A: Old newspapers from important events that occurred in the 20th century are not usually worth as much as you might think, unless the newspaper has some special connection to the event. News of the end of the war in Europe was published in newspapers around the world, and many people saved copies for posterity. Copies of the newspaper for that date sell for under $10 if the paper has yellowed to $75 if the paper is white and flexible.

Q: While going through my parents’ things, I found a paperweight of a bulldog’s head. It’s heavy and about 2 inches tall. The bottom says “Tiffany Studios, New York” with the number “888.” I think it was a gift my dad received back in the 1930s. What is this worth, and how can I sell it?

A: Tiffany Studios made this bronze paperweight about 1910. Louis Comfort Tiffany (1848-1933) had companies under several different names from about 1879 until 1933. The name became Tiffany Studios in 1902. Bulldog paperweights like this have sold at auction. If you decide to send it to an auction to sell, be sure to ask what the seller’s premium and any other charges will be. You can also consign it or sell it to an antiques shop or to a dealer at an antiques show. A bronze Tiffany Studios paperweight with added gilding sold for $500 in 2019.

Q: I’m trying to identify the maker of a porcelain plate I have. The mark is shaped like a lotus flower and includes the letters “CT.” Who is the maker?

A: This mark was used beginning about 1913 by the Carl Thieme Saxonian Porcelain factory of Potschappel Saxony, Germany. The factory was founded by Carl Thieme in 1872. It was nationalized in 1972 and reprivatized in 1990. It’s still in business, now as Sachsische Porzellan-Manufaktur Dresden (Saxon Porcelain Manufactory Dresden). Your plate has a mark first used in 1913.

Tip: Don’t store fabrics in plastic bags. Use a well-washed white pillowcase. Plastic holds moisture and the fabrics should breathe.

On the block

Current prices are recorded from antiques shows, flea markets, sales and auctions throughout the United States. Prices vary in different locations because of local economic conditions.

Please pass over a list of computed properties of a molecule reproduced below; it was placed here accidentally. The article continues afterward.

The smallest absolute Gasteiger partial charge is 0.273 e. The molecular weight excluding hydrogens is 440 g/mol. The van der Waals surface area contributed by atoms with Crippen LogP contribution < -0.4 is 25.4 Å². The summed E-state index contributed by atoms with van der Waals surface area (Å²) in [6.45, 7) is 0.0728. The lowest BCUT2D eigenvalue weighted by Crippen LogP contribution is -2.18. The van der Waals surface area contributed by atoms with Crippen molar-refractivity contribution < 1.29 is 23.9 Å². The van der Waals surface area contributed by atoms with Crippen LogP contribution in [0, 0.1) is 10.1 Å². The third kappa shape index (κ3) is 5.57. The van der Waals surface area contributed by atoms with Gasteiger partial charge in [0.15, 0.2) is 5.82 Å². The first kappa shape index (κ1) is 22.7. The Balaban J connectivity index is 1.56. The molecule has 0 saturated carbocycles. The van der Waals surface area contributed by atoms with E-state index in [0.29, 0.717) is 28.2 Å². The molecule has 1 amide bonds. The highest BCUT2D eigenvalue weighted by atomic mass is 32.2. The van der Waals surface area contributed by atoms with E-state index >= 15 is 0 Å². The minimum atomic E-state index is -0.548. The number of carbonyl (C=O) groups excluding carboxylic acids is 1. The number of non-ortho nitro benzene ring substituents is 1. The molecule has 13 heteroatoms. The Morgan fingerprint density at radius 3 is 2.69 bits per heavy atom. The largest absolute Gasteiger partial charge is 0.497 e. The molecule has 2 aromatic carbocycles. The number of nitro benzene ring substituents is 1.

Pressed glass compote, blue, Diamond pattern, wide scallop and point rim, hexagonal faceted stem, round stepped foot, McKee Bros., 1870-1890, 9¾ by 10 inches, $85.

Quilt, piecework, Steeple Chase pattern, blue cotton, white patterned fabrics, hand stitched with white backing, circa 1900, 56½ by 82½ inches, $110.

Christmas tree, stainless aluminum, silvered finish, 91 branches, tripod stand, in original box with tubes for branches, Evergleam, 1960s, 72 inches, $240.

Jewelry, cuff links, round plaque, two raised lions’ heads roaring at each other, 14K yellow gold, oval bean-shaped back, art nouveau, plaque ⅝ inches, $365.

Folk art, mirror, hand, make-do, wood, chip carved frame and handle, teardrop shape, Pennsylvania, 19th century, 11¼ by 6¼ inches, $440.

Sterling silver tray, “IL” in cartouche at center, oval, reeded rim, four-footed, late 1700s, 7 inches, $565.

Advertising, sign, Motorola, white neon script letters, America’s Finest Radio on base, 12 by 23 by 6 inches, $1,190.

Bennington sugar bowl and lid, pottery, mottled brown glaze, eight-sided, tab handles, stepped foot, shaped finial, Lyman, Fenton & Co., Vermont, circa 1850, 9 inches, $1,750.

Furniture, sofa, Classical, mahogany, leather upholstery, flared out arms, fitted roll pillows, brass paw feet, casters, William Camp, Baltimore, circa 1820, 35 by 94 inches, $2,250.

Doll, Madame Alexander, Cissy, Slyly Kissed With Rhinestones, blond curls, ice blue slipper satin gown with cap sleeves, ring, bracelet, ostrich feather, box, 1955, 20 inches, $4,830.